On Friday, in the context of a press conference at MedUni Vienna, the Vienna science, research and technology fund (WWTF) has announced the five successful projects of the "Life Science Call 2016" for precision medicine (personalised medicine). Overall, the sponsorship of approx. 4.7 million Euro is awarded. The medical university Vienna is substantially involved in all projects.
"Precision medicine, in combination with modern high-throughput technologies, opens the doors to the next generation of medicine, where the individual patients are paramount. The large number of excellent applications indicates the strong representation of this trend in Vienna. For this reason, WWTF has devoted the funds for this call in order to promote Vienna in precision medicine, particularly interdisciplinary research and the cooperation between the various Vienna institutes", so Michael Stampfer, Managing Director of WWTF. "The projects, awarded by WWTF with approx. 4.7 million Euro, have the objective of exploring and improving specific therapies and diagnoses by way of identifying the individual features of the patients with genetic examinations and other high-throughput methods (so-called '-omics')."
"The fact that all five awarded projects are directly linked with MedUni Vienna or take place on our premises is an outstanding success and demonstrates that the Medical University Vienna has a leading role particularly in precision medicine, which is the most important trend in medicine in the 21st century. We meet this trend at MedUni Vienna also with a new centre for precision medicine on the MedUni Campus AKH; commencement of construction is scheduled for 2018, which ensures that results of basic research can benefit the patients in personalised therapy as quickly as possible.
The five supported projects in detail:
„Prolongation of kidney transplant survival through risk stratification of omics-wide incompatibilities using systems biology - a personalized medicine approach.“
Rainer Oberbauer, Chief of the clinical division for nephrology and dialysis (University Clinic for Internal Medicine III of MedUni Vienna).
Project description: Research of personalised genetic factors in the donor and receiver, which can predict the risk of rejecting the kidney transplant
"Therapeutic targeting of EGFR in colorectal cancer as a novel approach to predict and enhance tumour antigenicity and response to checkpoint inhibitors." Maria Sibilia, Chief of the Institute for Cancer Research of MedUni Vienna.
Project description: Examination of complex interactions between tumour cells and their environment for the development of new, immunotherapeutic objectives at bowel cancer
"PHARMACOSCOPY: Breaking resistance of refractory blood cancers through ex vivo automated image-based analysis of drug action." Giulio Superti-Furga, CEMM, Research Centre for Molecular Medicine of the Science Academy, Professor for "Medical Systems Biology" at MedUni Vienna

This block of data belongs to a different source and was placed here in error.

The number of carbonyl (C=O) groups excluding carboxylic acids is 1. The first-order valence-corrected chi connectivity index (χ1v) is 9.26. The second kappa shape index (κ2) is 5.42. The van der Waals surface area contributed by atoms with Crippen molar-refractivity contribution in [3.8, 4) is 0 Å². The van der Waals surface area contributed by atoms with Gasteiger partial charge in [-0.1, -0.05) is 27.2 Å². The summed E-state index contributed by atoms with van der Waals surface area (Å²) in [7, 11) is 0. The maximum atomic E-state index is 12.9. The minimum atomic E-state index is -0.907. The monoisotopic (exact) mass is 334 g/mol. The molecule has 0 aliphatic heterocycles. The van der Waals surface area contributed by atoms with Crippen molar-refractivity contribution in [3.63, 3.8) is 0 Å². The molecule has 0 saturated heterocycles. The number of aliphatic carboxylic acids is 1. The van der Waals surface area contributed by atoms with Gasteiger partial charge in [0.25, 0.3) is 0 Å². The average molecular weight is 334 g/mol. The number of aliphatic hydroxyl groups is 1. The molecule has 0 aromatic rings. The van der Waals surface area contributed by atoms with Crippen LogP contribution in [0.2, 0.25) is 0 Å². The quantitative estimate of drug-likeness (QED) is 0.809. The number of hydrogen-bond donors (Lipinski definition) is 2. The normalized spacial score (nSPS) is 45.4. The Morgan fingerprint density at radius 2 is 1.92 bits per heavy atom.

Project description: Precision medicine for treatment resistant blood cancer patients by way of an automated procedure based on confocal microscopy to predict the effectiveness of medication. The project is in cooperation with the Division of Hematology and Hemostaseology (Ulrich Jäger).
“Systems precision medicine of inborn errors of the immune system (PrecisePID)”. Kaan Boztug, Chief of the Ludwig Boltzmann Institute for Rare and Undiagnosed Disorders; CeMM Research Centre; University Clinic for Children and Adolescent Medicine of MedUni Vienna.
Project description: Identification and deciphering of molecular causes and specific attack points and/or therapies in rare monogenetic immune diseases by way of a combination of modern "-omics" methods.
"Deciphering genomic aberrations in rare skin cancers to find mechanism-based treatment strategies." Anna Obenauf, IMP (Research Institute for Molecular Pathology), in cooperation with MedUni Vienna.
Project description: Development of specific cancer therapies through the research of genetic changes in rare skin cancer types
About the Life Science Call "Precision Medicine"
WWTF-Life Science Call was conducted for the ninth time, for the first time with respect to the special sector of "Precision Medicine". Precision medicine and genome research are considered the future of medicine and are the to-date most important trend of medicine in the 21st century. The focus of the projects is on the improved connection of Life Sciences with other natural sciences; the research results are expected to provide mid-term improvement for health and/or human well-being. An international jury of experts has now selected five winning projects from 64 applications.
The call went out to Vienna university and extra-university research facilities as well as scientists and clinical researchers who are planning a project over 2-4 years with focus on personalised medicine, based on 'omics' technologies and patient cohorts, also including researchers who wish to come to Vienna with this project.